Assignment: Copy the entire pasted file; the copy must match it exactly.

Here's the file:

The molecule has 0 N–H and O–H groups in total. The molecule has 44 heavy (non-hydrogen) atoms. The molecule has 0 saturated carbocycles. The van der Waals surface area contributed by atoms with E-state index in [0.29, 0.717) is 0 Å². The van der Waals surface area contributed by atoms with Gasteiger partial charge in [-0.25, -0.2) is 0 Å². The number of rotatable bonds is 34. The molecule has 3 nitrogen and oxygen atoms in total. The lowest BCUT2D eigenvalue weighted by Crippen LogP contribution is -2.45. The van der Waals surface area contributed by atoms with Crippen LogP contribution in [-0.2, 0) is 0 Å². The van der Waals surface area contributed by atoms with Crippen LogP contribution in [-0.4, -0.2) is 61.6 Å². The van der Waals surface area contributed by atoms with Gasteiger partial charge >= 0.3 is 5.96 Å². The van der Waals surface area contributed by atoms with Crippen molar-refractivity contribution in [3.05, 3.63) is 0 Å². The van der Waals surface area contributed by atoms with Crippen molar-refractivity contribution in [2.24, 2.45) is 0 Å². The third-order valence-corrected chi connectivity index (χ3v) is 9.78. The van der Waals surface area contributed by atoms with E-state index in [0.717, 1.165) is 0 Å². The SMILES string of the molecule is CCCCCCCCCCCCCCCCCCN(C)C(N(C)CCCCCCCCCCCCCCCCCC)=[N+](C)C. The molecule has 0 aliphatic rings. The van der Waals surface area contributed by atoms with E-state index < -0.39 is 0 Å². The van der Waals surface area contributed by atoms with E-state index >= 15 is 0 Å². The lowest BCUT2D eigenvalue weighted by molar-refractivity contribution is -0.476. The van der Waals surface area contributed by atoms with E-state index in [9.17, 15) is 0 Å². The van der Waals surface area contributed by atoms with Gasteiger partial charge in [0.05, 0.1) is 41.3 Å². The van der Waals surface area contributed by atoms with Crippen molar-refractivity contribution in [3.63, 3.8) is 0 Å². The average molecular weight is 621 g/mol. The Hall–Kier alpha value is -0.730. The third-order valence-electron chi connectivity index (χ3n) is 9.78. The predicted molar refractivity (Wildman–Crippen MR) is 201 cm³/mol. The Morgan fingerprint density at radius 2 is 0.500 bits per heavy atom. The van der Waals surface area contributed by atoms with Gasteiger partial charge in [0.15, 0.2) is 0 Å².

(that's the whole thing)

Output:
The molecule has 0 N–H and O–H groups in total. The molecule has 44 heavy (non-hydrogen) atoms. The molecule has 0 saturated carbocycles. The van der Waals surface area contributed by atoms with E-state index in [0.29, 0.717) is 0 Å². The van der Waals surface area contributed by atoms with Gasteiger partial charge in [-0.25, -0.2) is 0 Å². The number of rotatable bonds is 34. The molecule has 3 nitrogen and oxygen atoms in total. The lowest BCUT2D eigenvalue weighted by Crippen LogP contribution is -2.45. The van der Waals surface area contributed by atoms with Crippen LogP contribution in [-0.2, 0) is 0 Å². The van der Waals surface area contributed by atoms with Crippen LogP contribution in [-0.4, -0.2) is 61.6 Å². The van der Waals surface area contributed by atoms with Gasteiger partial charge >= 0.3 is 5.96 Å². The van der Waals surface area contributed by atoms with Crippen molar-refractivity contribution in [3.05, 3.63) is 0 Å². The van der Waals surface area contributed by atoms with Crippen molar-refractivity contribution in [2.24, 2.45) is 0 Å². The third-order valence-corrected chi connectivity index (χ3v) is 9.78. The van der Waals surface area contributed by atoms with E-state index in [0.717, 1.165) is 0 Å². The SMILES string of the molecule is CCCCCCCCCCCCCCCCCCN(C)C(N(C)CCCCCCCCCCCCCCCCCC)=[N+](C)C. The molecule has 0 aliphatic rings. The van der Waals surface area contributed by atoms with E-state index < -0.39 is 0 Å². The van der Waals surface area contributed by atoms with E-state index >= 15 is 0 Å². The lowest BCUT2D eigenvalue weighted by molar-refractivity contribution is -0.476. The van der Waals surface area contributed by atoms with E-state index in [9.17, 15) is 0 Å². The van der Waals surface area contributed by atoms with Gasteiger partial charge in [0.05, 0.1) is 41.3 Å². The van der Waals surface area contributed by atoms with Crippen molar-refractivity contribution in [3.63, 3.8) is 0 Å². The average molecular weight is 621 g/mol. The Hall–Kier alpha value is -0.730. The third-order valence-electron chi connectivity index (χ3n) is 9.78. The predicted molar refractivity (Wildman–Crippen MR) is 201 cm³/mol. The Morgan fingerprint density at radius 2 is 0.500 bits per heavy atom. The van der Waals surface area contributed by atoms with Gasteiger partial charge in [0.15, 0.2) is 0 Å².